Bo Bia Chinese Sausage Spring Rolls and Peanut Sauce Recipe

bo bia
Bo Bia is a common street food in Vietnam made made of chinese sausage, jicama, carrots, dried shrimp, and slivers of thinly scrambled egg. Although the word “bo” means beef, there is no beef in this whatsoever. The dish and name likely derived from Chinese Teochow immigrants in Vietnam who had a similar dish called “Popiah” pronounced “Bo-BEE-a” The Chinese version however is made with a thin wheat crepe, but being in Vietnam, the Chinese immigrants quickly adapted the rice paper to their tradtional dish.  The stuffing however can be diverse and include other items such as tofu, bean sprouts, and lettuce. The traditional dipping sauce is typically hoisin based.

bo bia

We served these at our 24×24 Spring for Spring Roll Party and it was a nice variation to you typical spring roll.  For a vegetarian version, try substituting the chinese sausage for strips of sauteed tofu and eggs for shitake mushrooms.  

bo bia

Bo bia…pretty elegant street food wouldn’t you say? 

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Bo Bia Chinese Sausage Spring Rolls with Peanut Dipping Sauce

Ingredients:

Bo Bia
1 cup shredded carrot
1 cup jicama, thinly sliced match stick size
2 eggs
1/2 package chinese sausage, thinly sliced lengthwise
1/4 cup small dried shrimp, soaked in warm water for about 10m
fish sauce
salt and pepper
rice paper

Peanut Sauce
1 teaspoon of chopped garlic
1 teaspoon of minced ginger
1 teaspoon chopped shallots
1 teaspoon of oil
1/2 cup of creamy peanut butter
1/2 cup of hoison sauce
hot water
optional chili sambal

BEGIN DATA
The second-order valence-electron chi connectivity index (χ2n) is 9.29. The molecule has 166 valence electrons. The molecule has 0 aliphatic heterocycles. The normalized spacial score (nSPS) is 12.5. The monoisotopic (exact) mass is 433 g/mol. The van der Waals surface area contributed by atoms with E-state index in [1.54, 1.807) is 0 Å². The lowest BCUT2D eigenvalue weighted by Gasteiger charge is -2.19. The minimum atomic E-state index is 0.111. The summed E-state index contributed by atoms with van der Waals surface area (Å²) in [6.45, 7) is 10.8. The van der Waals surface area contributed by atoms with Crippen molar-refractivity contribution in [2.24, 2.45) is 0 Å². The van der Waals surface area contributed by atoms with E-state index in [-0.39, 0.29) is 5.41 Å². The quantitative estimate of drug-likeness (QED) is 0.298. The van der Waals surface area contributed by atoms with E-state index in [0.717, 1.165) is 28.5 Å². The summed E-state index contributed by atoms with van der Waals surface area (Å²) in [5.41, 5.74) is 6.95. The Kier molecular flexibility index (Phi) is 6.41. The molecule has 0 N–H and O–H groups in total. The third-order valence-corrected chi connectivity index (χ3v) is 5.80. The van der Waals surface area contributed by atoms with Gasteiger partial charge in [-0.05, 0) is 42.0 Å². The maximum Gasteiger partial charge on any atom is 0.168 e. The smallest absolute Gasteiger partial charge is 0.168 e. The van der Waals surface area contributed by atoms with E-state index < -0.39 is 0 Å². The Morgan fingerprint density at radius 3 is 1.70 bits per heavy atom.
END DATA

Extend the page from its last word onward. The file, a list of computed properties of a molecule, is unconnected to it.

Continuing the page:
crushed roasted peanuts

Directions:

For Peanut Sauce: In medium sauce pan, lightly add oil and sautee garlic, shallots, ginger until fragrant and mix together equal portions of peanut butter and hoison sauce under low heat. Slowly mix in hot water--a few tablespoons at a time and stir to incorporate and thin out the sauce to your desired consistency. You can always adjust this sauce to your taste--if you like sauce more hoison or peanut flavor, add bigger portion of each respectively. Season with any additional salt to taste. Just before serving add crush roasted peanuts and optional chili. Store in airtight container, lasts about 2 weeks in the fridge.

For Bo Bia: Heat oven to 200 degrees. Place the cut sausages in on foil lined cookie pan and place in oven for about 10-15 minutes. You just want the sausages to just turn golden red and fat to melt--set aside to cool.

Scramble the eggs and season lightly with salt and pepper. In large nonstick saute pan with small amount of cooking oil add the scrambled eggs and make a very thin paper like omelet. Make several batches if necesssary. No need to flip. Remove when it is golden yellow and allow to cool. Then julienne into then strips and set aside.

In same pan, on medium low, heat a small amount of cooking oil and saute the carrots, jicama, shrimp and season with fish sauce and pepper to taste. Cook until carrots and jicama are just barely wilted. Remove and set aside.

In same pan, on medium low, heat a small amount of cooking oil and saute the carrots, jicama, shrimp and season with fish sauce and pepper to taste. Cook until carrots and jicama are just barely wilted. Remove and set aside.

Now you have everything you need to assemble your bo bia. Dip rice paper in lukewarm water and when soft and pliable, add your veggie mixture, eggs, and finally your sausage and roll.